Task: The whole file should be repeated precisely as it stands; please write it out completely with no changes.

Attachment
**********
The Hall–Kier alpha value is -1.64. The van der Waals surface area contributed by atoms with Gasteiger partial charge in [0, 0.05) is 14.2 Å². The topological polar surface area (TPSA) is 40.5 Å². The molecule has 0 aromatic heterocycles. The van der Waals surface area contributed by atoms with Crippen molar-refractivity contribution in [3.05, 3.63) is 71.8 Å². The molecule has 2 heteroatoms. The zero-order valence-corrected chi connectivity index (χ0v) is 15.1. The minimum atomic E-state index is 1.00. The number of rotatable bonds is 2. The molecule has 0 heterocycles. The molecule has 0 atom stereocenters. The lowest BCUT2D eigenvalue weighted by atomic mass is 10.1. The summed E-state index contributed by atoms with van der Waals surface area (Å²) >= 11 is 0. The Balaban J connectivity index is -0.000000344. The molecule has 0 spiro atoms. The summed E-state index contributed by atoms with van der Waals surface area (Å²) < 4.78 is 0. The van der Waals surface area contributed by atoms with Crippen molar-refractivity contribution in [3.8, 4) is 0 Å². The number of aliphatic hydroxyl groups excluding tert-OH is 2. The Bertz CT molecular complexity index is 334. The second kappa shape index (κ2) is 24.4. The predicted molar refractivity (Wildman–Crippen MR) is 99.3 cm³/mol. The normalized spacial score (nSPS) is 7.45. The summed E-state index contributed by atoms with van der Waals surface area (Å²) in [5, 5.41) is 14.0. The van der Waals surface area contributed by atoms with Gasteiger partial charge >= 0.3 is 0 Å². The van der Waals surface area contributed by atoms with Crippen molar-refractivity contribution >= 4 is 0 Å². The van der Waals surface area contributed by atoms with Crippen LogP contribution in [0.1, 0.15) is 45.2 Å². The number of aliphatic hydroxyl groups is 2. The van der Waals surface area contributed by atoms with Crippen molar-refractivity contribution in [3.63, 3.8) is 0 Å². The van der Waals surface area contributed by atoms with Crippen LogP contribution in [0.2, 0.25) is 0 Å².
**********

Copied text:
The Hall–Kier alpha value is -1.64. The van der Waals surface area contributed by atoms with Gasteiger partial charge in [0, 0.05) is 14.2 Å². The topological polar surface area (TPSA) is 40.5 Å². The molecule has 0 aromatic heterocycles. The van der Waals surface area contributed by atoms with Crippen molar-refractivity contribution in [3.05, 3.63) is 71.8 Å². The molecule has 2 heteroatoms. The zero-order valence-corrected chi connectivity index (χ0v) is 15.1. The minimum atomic E-state index is 1.00. The number of rotatable bonds is 2. The molecule has 0 heterocycles. The molecule has 0 atom stereocenters. The lowest BCUT2D eigenvalue weighted by atomic mass is 10.1. The summed E-state index contributed by atoms with van der Waals surface area (Å²) >= 11 is 0. The Balaban J connectivity index is -0.000000344. The molecule has 0 spiro atoms. The summed E-state index contributed by atoms with van der Waals surface area (Å²) < 4.78 is 0. The van der Waals surface area contributed by atoms with Crippen molar-refractivity contribution in [3.8, 4) is 0 Å². The number of aliphatic hydroxyl groups excluding tert-OH is 2. The Bertz CT molecular complexity index is 334. The second kappa shape index (κ2) is 24.4. The predicted molar refractivity (Wildman–Crippen MR) is 99.3 cm³/mol. The normalized spacial score (nSPS) is 7.45. The summed E-state index contributed by atoms with van der Waals surface area (Å²) in [5, 5.41) is 14.0. The van der Waals surface area contributed by atoms with Gasteiger partial charge >= 0.3 is 0 Å². The van der Waals surface area contributed by atoms with Crippen molar-refractivity contribution >= 4 is 0 Å². The van der Waals surface area contributed by atoms with Crippen LogP contribution in [0.1, 0.15) is 45.2 Å². The number of aliphatic hydroxyl groups is 2. The van der Waals surface area contributed by atoms with Crippen molar-refractivity contribution in [3.63, 3.8) is 0 Å². The van der Waals surface area contributed by atoms with Crippen LogP contribution in [0.2, 0.25) is 0 Å².